I was in Rome. It's one of my top three food cities in Italy. Believe me, I ate more than my share of Roman dishes, but I also had a craving for some Sicilian food. I wanted an authentic cannolo (singular for cannoli) Siciliano, some granita, and an arancino (rice croquettes). Unfortunately this trip wasn't going to include the island at the toe of Italy's boot. Thanks to a friend in Rome, I knew of a place where I could get a taste of Sicily….in Rome.
Mizzica, it’s a Sicilian word that means nothing. It’s an expression, used like Americans would say “wow!” or “OMG!” (I wonder what the acronym for Mizzica would be?) This Mizzica is a bar and Tavola Calda (hot table with already prepared foods). The owners are from Catania and all the food is typical of the city and the island. Their arancini are as good, and maybe better, than many I have tasted while circling Sicily. An arancino is a pyramid (or round if you're in Palermo) shaped rice "ball". Traditionally, they form day-old risotto around thick meat ragu with peas, and at its center is cheese, melted when fried, and flowing into each messy bite. All your food groups are in one arancino—carbs, protein, fruit (tomato sauce), veggies, and dairy.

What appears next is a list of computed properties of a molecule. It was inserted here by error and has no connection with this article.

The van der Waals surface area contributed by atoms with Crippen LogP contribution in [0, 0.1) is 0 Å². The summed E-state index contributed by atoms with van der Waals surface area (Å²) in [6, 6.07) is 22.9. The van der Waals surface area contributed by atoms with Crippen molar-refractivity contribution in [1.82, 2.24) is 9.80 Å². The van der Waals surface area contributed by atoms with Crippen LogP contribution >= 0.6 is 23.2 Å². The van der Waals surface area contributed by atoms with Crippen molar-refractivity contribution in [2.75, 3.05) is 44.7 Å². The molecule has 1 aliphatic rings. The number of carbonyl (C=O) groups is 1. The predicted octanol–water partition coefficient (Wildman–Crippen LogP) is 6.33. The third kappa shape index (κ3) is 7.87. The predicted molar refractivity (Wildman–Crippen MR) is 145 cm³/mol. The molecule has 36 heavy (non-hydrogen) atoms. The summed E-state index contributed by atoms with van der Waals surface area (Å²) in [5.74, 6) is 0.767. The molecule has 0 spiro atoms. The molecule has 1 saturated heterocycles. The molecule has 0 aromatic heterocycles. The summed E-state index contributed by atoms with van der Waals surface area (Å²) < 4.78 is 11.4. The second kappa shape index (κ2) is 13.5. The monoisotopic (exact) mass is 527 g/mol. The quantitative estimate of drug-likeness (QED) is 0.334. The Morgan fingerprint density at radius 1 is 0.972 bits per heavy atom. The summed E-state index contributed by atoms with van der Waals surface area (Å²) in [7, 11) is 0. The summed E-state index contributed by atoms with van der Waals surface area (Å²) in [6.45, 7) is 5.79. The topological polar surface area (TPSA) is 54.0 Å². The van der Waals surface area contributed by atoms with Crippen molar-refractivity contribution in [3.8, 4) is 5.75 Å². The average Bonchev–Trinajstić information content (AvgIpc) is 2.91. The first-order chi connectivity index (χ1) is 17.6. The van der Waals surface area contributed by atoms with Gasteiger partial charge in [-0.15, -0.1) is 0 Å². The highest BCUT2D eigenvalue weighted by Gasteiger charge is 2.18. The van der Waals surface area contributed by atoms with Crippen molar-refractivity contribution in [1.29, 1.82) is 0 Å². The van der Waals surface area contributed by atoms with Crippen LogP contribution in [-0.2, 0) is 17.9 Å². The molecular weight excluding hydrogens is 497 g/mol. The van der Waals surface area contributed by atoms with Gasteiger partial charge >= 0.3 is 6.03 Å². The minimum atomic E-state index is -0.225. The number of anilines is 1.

Their savory treats are good, but I could come here for the Sicilian sweets alone. They have a complete array—cannoli, cassata, almond paste biscotti, Frutti di Martolana (marzipan), gelato and granita. My favorites are the cannoli and granita. Ingredients are brought up from Sicily weekly, ensuring authentic flavors and the cannoli are filled with the creamy sheep ricotta from the Sicily. The granite are a celebration of the flavors of Sicily—pistachio, almond, lemon, chocolate, caffe con panna (cream), gelsi (mulberry), peach, fico di India (prickly pear) and other daily selections.
Instead of trying to eat gracefully while standing (impossible for me), I shared a table outside with a Sicilian living in Rome, who also had a craving for Sicilian food.
Mizzica has two locations in Rome, one near Piazza Bologna on Via Catanzaro 30 and one on Via Lucrezio Caro 14 behind Piazza Cavour. For just a few euros (around 10 euros for a filling lunch and dessert) you can satisfy your Sicilian craving, or if you’ve not yet traveled there, you can get a little taste of Sicily while in Rome.